by Mike Masnick
Tue, Sep 29th 2009 6:02am
by Mike Masnick
Mon, Jun 8th 2009 6:28am
from the there-goes-another-one dept
The big numbers being quoted, such as the £10 billion in losses? Not from any actual study. It's from an IP lawyer's press release, with nothing backing it up, other than "Rights owners have estimated" and that number includes both counterfeiting and "piracy" which are related, but different.
The other big figure quoted in the media? £120 billion worth of downloaded materials per year? Yeah, turns out that's based on (a) using a ridiculously high price of £25 per downloaded item and (b) totally and completely made up. You see, the number was already questionable, but the actual number in the report was not £120 billion, but £12 billion. Yet, the group blasting the report out to the press put the wrong numbers (just an order of magnitude off) in the press release, and only quietly changed it after one reporter caught the error. Goldacre asked the group what it was doing to alert the many, many reporters who went with the bogus number, and the group suddenly told him the interview was off the record.
by Mike Masnick
Tue, May 19th 2009 4:48am
from the free-the-musicians dept
"The licensing requirements are still too bureaucratic and costly, particularly for non-commercial groups such as sports clubs, not-for-profit establishments and organisers of occasional events. Our report calls on the government to relax restrictions in this area, which in some cases are unnecessarily draconian, and in others simply absurd."So, it's important to remember that while you'd like to think those who recognize such draconian laws are bad can just "opt-out," it's not always so easy. The wider impact of these laws can seriously stifle opportunities for new musicians.
by Mike Masnick
Fri, Apr 10th 2009 6:22pm
from the congress-shall-make-no-law... dept
Other laws -- such as defamation -- require that in order to adbridge the freedom of speech, harm needs to be shown. And that seems like a reasonable condition. Bohanan agrees and suggests, not just that copyright law should be changed to include a burden on those declaring infringement to show that actual harm has been done, but that the First Amendment requires this. In fact, she finds it troubling that rather than putting the burden on the accuser to show harm, it's often flipped around, and the burden is placed on the defendant to prove a lack of harm -- which creates the chilling effects so many people warn about. It is these "chilling effects" that seem to go entirely against the First Amendment.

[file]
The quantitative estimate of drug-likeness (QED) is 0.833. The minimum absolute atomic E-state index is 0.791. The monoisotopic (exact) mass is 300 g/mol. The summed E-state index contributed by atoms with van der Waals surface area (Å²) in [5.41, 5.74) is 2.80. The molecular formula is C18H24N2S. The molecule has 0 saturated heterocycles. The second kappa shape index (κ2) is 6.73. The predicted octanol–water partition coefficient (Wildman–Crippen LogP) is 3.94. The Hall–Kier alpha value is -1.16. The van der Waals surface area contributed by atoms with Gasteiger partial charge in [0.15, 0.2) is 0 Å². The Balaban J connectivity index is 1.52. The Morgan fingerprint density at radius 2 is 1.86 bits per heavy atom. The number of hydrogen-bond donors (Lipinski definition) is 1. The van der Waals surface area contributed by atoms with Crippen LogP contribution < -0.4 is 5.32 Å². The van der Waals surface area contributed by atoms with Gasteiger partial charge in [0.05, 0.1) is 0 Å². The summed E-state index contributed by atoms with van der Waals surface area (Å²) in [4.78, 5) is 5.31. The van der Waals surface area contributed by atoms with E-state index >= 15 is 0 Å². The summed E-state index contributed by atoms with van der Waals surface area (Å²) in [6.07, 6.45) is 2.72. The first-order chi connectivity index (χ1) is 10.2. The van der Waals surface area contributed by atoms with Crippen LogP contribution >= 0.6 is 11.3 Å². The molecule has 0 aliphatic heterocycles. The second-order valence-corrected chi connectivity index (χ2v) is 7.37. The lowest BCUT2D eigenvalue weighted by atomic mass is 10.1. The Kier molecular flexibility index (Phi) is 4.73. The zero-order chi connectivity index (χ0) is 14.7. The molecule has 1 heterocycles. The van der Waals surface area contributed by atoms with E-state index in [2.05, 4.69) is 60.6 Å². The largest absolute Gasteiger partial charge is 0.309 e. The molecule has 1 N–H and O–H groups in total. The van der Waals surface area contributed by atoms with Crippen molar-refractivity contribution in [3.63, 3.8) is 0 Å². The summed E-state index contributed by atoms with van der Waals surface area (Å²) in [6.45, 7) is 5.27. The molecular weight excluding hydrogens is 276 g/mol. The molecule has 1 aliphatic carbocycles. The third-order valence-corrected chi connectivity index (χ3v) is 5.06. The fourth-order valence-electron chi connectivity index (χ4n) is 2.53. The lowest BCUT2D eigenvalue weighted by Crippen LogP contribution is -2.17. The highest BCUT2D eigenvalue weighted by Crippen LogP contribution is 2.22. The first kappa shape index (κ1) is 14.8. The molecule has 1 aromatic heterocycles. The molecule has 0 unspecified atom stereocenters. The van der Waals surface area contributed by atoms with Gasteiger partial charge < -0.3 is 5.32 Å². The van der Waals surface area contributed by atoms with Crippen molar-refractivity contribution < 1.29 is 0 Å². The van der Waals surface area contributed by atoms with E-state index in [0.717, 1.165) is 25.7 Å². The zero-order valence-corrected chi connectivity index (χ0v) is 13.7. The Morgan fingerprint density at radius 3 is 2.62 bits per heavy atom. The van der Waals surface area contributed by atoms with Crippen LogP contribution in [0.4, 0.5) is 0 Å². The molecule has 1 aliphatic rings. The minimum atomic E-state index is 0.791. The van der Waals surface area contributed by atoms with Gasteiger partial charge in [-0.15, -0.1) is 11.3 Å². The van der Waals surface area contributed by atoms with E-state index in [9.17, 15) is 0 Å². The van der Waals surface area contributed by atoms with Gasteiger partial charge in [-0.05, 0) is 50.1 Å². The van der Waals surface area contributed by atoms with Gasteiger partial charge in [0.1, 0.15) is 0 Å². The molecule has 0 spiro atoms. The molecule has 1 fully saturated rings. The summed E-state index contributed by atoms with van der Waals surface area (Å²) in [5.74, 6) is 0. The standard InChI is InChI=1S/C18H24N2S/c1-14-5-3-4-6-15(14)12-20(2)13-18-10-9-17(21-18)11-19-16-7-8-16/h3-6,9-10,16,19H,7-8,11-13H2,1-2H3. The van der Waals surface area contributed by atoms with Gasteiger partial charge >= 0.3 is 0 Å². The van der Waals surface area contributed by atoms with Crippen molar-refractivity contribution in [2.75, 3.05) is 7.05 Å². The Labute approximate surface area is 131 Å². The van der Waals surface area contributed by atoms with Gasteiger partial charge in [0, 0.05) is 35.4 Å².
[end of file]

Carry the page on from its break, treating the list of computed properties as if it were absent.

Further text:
This article argues that copyright law, at least as it is applied in many cases, is unconstitutional. When there is no harm to the copyright holder's incentives, copyright law burdens speech without serving any countervailing governmental interest. Thus, the First Amendment requires proof of harm in copyright infringement cases. Consistent with the government interest in encouraging innovation, the harm requirement would allow a finding of infringement only where the copyright holder can show that the defendant's use is likely to cause real harm to the copyright holder's incentives to create or distribute copyrighted works. As such, the harm requirement would allow restrictions on speech only when necessary to keep the "engine of free expression" running. Although the harm requirement is no panacea for all speech issues in copyright law, it would help courts to identify and eliminate cases involving false conflicts between the First Amendment and copyright -- that is, cases in which there is arguably a speech interest in allowing the defendant's use and no speech interest in prohibiting it.It's definitely a worthwhile read. Combined with some other recent scholarship, it seems likely that these issues are likely to get tested in court in the relatively near future. It would be great to see the courts recognize that copyright law has expanded so far as to violate the First Amendment in more and more situations.